(Originally published here on Inside Higher Ed.)
The campus visit is an odd portion of the academic job search process. It is arguably the key moment when the power dynamics between hiring committees and candidates begin to shift.
A typical tenure-track search might produce three candidate visits and, due to the limited number of candidates at this stage in the process, departments tend to switch their focus from critiquing candidates toward impressing them. (I don’t mean to say that the search committee isn’t still evaluating candidates — only that it has narrowed its pool of potential hires and, if candidates have multiple options, the committee’s labor could produce a failed search.) For many departments and universities, getting the “top candidate” will become a point of pride.
Thus, the visits often consist of a combination of evaluative moments (interviews, meetings, teaching demonstrations and job talks) paired with expensive dinners and real estate tours. These dinners and tours could be considered job marketing efforts, and, recently, I have become increasingly aware of debates regarding the professionalism of this type of marketing.
The Search Committee’s Perspective
By the time a campus visit is imminent, the search committee has spent a lot of time getting to know the candidate’s profile. I was on a search committee once in graduate school and again this fall, and I admit it is natural to be curious about the person on the other side of the Skype interview. Many of the people we interviewed seem like professionals who are nice people and would be a welcome addition to our workplace; in other words, they would have been good fits. We, as a committee, relished the idea of convincing those individuals that the job ad we posted is desirable, that the place we live is acceptable and that they could be happy if they agreed to come work with us.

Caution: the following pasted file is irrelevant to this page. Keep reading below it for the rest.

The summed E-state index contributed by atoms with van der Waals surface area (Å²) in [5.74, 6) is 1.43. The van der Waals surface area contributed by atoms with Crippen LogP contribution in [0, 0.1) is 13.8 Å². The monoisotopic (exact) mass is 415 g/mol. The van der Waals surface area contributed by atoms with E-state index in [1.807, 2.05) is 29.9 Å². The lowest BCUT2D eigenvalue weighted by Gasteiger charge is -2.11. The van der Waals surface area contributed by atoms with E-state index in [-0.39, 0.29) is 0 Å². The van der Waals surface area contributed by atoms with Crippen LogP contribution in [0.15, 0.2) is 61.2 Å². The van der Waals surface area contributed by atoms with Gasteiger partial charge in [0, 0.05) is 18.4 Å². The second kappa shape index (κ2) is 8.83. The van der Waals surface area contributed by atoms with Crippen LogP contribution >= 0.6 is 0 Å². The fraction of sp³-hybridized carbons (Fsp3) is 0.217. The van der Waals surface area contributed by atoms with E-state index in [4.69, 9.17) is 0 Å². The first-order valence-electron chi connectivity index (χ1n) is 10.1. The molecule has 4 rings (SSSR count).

In addition, many members of the committee genuinely enjoy one another’s company and are generally outgoing people who would like to get to know job candidates over a meal. And one of my colleagues voiced an opinion that the dinner is essential to the visit because it gives candidates the opportunity to evaluate the department: “I know when I went on my campus visit I was glad there was a dinner, because it gave me a chance to sit back and ask myself if I would want to work with the people interviewing me.” That perspective is valid, but it also doesn’t reflect everyone’s views.